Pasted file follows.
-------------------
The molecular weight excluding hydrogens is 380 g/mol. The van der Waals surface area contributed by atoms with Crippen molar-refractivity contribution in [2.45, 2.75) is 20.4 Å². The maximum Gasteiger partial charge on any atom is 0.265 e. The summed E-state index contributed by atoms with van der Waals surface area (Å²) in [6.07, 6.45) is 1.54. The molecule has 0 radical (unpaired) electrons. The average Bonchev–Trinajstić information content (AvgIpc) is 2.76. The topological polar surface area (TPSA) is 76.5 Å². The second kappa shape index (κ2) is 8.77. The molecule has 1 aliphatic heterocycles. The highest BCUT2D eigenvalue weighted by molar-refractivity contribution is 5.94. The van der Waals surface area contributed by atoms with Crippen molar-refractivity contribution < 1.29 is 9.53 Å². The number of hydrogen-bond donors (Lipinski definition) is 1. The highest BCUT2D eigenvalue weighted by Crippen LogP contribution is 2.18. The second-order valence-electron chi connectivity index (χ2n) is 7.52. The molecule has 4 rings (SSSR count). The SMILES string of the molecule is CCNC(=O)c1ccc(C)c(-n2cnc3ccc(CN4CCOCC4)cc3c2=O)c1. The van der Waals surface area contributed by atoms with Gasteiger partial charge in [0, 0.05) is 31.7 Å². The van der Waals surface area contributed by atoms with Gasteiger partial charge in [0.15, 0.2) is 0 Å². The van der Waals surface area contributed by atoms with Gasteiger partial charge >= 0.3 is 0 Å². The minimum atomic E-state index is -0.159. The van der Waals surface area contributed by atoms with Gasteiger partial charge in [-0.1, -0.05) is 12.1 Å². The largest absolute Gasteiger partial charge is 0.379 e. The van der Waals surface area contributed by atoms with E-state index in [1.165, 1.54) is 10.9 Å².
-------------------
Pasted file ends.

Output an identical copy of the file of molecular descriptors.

The molecular weight excluding hydrogens is 380 g/mol. The van der Waals surface area contributed by atoms with Crippen molar-refractivity contribution in [2.45, 2.75) is 20.4 Å². The maximum Gasteiger partial charge on any atom is 0.265 e. The summed E-state index contributed by atoms with van der Waals surface area (Å²) in [6.07, 6.45) is 1.54. The molecule has 0 radical (unpaired) electrons. The average Bonchev–Trinajstić information content (AvgIpc) is 2.76. The topological polar surface area (TPSA) is 76.5 Å². The second kappa shape index (κ2) is 8.77. The molecule has 1 aliphatic heterocycles. The highest BCUT2D eigenvalue weighted by molar-refractivity contribution is 5.94. The van der Waals surface area contributed by atoms with Crippen molar-refractivity contribution < 1.29 is 9.53 Å². The number of hydrogen-bond donors (Lipinski definition) is 1. The highest BCUT2D eigenvalue weighted by Crippen LogP contribution is 2.18. The second-order valence-electron chi connectivity index (χ2n) is 7.52. The molecule has 4 rings (SSSR count). The SMILES string of the molecule is CCNC(=O)c1ccc(C)c(-n2cnc3ccc(CN4CCOCC4)cc3c2=O)c1. The van der Waals surface area contributed by atoms with Gasteiger partial charge in [0, 0.05) is 31.7 Å². The van der Waals surface area contributed by atoms with Gasteiger partial charge in [0.15, 0.2) is 0 Å². The van der Waals surface area contributed by atoms with Gasteiger partial charge >= 0.3 is 0 Å². The minimum atomic E-state index is -0.159. The van der Waals surface area contributed by atoms with Gasteiger partial charge in [-0.1, -0.05) is 12.1 Å². The largest absolute Gasteiger partial charge is 0.379 e. The van der Waals surface area contributed by atoms with E-state index in [1.165, 1.54) is 10.9 Å².